The Odd Couple teaches valuable lesson to classic car owners

Jack Klugman, left, and Tony Randall laugh at

Jack Klugman, left, and Tony Randall laugh at a news conference announcing that they will reprise their most famous roles as Oscar Madison and Felix Unger respectively, for a one-night benefit performance of Neil Simons play, "The Odd Couple", in Beverly Hills, Calif. (Dec. 3, 1992) (Credit: AP)

“La Forza Del Destino.” These are the words that Felix Unger utters while waving his finger at Oscar Madison. He blames Oscar for the inevitable series of problems that arise as a result of his decision to buy a car and keep it on the streets of New York City.

“La Forza Del Destino.” The force of destiny. Felix was probably right when the episode aired forty years ago, and it is still true today. When it comes to cars, especially classic cars, we are responsible when bad things happen as a result of our decisions.

I am currently involved in three legal cases that could be entitled “When good restorations go bad.” They all involve classic car owners and restoration shops. They differ in that one of the cases involves the quality of the workmanship, another involves the time that it is taking to restore the car, and the last involves overcharges and charges for work that was never performed. The differences highlight just a few of the many things that can go wrong during a restoration.


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But more important than the differences, is the one thing that they all have in common. All three classic car owners turned their cars over to a restoration shop without any contract. They then paid between $100,000 and $150,000 to the restoration shops and none of the cars are even close to completion. That is when they halted work and filed suit against the shops. That might not sound so bad, except for the fact that the most valuable of the three cars will be worth about $30,000 when -- and if -- the restoration is ever completed. 
Even the most basic of contracts would have addressed the issues of the quality of work to be performed, length of time for the restoration, and how the work would be invoiced.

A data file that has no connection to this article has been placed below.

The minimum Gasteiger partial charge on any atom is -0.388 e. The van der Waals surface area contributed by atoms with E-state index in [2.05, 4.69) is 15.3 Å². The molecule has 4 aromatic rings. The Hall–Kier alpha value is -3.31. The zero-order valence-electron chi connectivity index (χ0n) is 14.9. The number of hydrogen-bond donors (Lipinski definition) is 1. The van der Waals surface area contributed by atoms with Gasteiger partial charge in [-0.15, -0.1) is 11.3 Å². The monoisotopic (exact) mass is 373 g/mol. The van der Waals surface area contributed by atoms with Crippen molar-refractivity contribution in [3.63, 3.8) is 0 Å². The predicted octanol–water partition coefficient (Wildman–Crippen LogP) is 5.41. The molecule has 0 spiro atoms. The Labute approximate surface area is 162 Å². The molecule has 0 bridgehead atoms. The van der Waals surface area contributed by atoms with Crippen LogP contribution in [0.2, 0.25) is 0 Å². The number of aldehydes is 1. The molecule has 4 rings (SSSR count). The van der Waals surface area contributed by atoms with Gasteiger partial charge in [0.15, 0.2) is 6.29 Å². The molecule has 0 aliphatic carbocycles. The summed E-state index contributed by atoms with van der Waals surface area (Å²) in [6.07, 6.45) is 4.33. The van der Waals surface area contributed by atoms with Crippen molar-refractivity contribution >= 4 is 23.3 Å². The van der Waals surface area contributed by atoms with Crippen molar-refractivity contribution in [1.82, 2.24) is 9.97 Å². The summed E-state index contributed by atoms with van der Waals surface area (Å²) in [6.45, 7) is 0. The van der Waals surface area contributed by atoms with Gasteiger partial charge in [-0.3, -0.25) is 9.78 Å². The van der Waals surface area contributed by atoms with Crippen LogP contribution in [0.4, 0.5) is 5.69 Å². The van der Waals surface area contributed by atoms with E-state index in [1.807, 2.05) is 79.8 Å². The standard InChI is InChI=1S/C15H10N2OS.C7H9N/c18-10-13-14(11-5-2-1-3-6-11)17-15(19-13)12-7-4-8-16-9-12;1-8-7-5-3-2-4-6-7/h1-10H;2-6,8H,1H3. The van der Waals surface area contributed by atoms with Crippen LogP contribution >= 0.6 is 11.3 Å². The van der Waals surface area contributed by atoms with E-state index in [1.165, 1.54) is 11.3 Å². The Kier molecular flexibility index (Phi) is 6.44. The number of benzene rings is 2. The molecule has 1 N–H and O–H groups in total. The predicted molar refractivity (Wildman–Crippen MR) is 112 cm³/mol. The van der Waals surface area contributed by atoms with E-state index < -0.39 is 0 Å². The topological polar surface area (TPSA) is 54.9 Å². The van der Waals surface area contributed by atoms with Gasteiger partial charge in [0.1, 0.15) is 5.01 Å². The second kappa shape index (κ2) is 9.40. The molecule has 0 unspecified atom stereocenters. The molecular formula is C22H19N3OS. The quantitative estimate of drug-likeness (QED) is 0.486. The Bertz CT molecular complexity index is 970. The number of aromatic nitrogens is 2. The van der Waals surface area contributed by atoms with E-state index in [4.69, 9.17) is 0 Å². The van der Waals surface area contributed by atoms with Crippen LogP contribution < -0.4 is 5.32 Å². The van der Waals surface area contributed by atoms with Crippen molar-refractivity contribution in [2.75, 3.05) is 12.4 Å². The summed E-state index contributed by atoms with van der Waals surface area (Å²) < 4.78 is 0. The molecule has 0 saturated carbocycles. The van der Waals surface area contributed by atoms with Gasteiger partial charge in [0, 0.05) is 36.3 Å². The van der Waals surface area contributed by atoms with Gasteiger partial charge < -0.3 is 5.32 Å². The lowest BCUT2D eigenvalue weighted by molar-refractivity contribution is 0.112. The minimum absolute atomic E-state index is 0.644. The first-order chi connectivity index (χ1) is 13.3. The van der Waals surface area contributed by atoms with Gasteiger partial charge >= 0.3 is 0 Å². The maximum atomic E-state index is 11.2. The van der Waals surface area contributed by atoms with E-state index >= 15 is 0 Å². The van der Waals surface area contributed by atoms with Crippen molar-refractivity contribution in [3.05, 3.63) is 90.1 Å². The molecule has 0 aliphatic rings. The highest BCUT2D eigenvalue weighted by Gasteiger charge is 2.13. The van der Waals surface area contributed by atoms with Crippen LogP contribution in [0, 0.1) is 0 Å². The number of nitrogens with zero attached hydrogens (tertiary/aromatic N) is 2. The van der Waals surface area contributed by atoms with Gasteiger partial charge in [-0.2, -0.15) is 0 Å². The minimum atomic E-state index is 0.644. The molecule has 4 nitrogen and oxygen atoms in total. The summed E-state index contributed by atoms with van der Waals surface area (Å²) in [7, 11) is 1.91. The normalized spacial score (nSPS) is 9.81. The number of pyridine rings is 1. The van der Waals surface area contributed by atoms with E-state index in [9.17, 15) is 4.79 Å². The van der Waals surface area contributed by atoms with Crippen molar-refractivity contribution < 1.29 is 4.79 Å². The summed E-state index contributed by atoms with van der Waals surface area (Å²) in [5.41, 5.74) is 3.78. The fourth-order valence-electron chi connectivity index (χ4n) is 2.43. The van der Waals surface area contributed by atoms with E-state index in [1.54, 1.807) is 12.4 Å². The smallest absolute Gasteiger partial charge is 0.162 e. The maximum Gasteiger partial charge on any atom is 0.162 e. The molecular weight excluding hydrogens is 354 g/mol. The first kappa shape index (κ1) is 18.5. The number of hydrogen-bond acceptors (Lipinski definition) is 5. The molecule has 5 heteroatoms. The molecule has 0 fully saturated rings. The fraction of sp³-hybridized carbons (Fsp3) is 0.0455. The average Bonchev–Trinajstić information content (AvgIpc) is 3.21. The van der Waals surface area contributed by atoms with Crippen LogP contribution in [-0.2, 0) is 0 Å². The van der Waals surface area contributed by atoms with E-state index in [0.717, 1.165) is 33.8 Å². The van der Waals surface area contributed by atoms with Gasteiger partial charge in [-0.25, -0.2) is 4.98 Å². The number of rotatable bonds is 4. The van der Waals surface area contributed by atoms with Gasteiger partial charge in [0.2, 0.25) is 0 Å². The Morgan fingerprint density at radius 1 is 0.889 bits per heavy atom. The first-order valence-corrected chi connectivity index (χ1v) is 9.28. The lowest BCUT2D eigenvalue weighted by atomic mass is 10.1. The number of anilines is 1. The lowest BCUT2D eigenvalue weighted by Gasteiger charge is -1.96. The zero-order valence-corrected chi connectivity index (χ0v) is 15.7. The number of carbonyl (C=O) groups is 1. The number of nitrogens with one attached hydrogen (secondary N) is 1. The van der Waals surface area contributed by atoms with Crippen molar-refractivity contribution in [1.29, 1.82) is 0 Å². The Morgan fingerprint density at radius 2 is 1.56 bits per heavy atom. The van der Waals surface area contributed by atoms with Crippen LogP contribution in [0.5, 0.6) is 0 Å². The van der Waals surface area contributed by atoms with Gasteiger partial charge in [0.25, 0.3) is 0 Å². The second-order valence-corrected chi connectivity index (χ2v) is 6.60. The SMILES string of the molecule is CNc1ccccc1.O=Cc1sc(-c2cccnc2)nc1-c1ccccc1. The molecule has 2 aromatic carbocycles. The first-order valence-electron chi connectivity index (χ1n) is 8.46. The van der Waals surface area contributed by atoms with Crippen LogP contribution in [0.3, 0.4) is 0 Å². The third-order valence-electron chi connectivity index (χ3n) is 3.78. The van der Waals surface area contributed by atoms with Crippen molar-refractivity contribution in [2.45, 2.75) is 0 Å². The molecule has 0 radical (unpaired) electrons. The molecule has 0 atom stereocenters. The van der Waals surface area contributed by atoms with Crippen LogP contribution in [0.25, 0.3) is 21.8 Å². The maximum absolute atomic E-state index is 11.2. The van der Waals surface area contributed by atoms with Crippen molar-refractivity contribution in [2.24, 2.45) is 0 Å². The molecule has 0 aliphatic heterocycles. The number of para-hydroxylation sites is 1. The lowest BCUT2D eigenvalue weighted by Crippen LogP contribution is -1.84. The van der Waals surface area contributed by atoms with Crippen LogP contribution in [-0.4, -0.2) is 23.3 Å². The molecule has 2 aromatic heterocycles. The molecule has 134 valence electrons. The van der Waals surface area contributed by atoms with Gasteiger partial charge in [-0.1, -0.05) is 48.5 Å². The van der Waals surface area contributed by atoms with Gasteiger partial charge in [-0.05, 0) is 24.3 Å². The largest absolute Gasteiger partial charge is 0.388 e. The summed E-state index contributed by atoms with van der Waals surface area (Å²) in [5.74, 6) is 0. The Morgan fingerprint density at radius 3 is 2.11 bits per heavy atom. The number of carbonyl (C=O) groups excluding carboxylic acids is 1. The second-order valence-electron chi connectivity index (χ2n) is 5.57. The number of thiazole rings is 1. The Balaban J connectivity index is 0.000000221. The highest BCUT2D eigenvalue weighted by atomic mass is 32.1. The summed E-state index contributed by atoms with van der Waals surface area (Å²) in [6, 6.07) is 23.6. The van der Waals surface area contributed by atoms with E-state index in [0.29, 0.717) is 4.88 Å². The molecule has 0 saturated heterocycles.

Who is responsible for this? It would be easy to claim that the shop owner is responsible. After all, what shop owner would accept a car for restoration without a written contract? As it turns out, a lot of shops will. You the customer are the one that needs the protection that the contract offers, and you the customer are the one that should insist on a contract. Or you the customer will be the one with the lengthy and expensive burden of proof that will often be a losing proposition even if you win the case.

Without a contract you will have absolutely no proof as to what the agreement was between you and the restoration shop. In most cases, including those mentioned above, the hearing will boil down to this: The shop owner will come into court and state “Your honor, my shop works on a “labor and materials” basis. We spent $5,000 on materials, and 950 hours of labor at $100 per hour. That’s why we’ve billed $100,000.” Your attorney will respond with “Your honor, why would my client authorize $100,000 of work for a car that’s only worth $30,000? And your honor, the car is not even half complete!” Questions will be asked of material witnesses, fact witnesses and expert witnesses. Objections will fly, expensive motions may be filed, and finally the decision will be left to a judge or a jury to decide.

In almost all cases the court will find that you, the classic car owner, are a grown-up. Neither the shop owner nor the court are in a position to determine how much you wanted to spend, or should have spent. In my experience, the court’s opinion has usually been that if you were smart enough to retain an attorney to file a suit against the shop owner, you should have been smart enough to retain an attorney to draw up a simple contract. Case closed. There are of course exceptions, such as when a shop owner commits fraud by charging for work that was never performed. 

This brings up back to the original subject – the responsibility of the car owner. A restoration – or even a major repair, can be a very expensive undertaking. You have a responsibility to get a contract in writing. Contracts force both parties to actually think about what it is that they are agreeing to do, and not to do. A contract will always benefit the car owner. Trust me on this one. In the absence of a contract, it will be very difficult for you to prove that the restorer did not live up to his end of the bargain. 

You as the car owner also have a responsibility to verify that the work is being done to your expectations. Make appointments and visit the shop regularly. Lastly, you have a responsibility to keep track of your expenditures. It is simply mind-boggling how many people come to me after spending over $100,000 on a restoration for which they have no contract and have never seen the car. 

All of these responsibilities on the part of the car owner are collectively called “due diligence.” If you do not want to exercise due diligence, the force of destiny is going to bite you in the butt. Or as Felix might say, “La forza del destino ti morderà nel culo.” 

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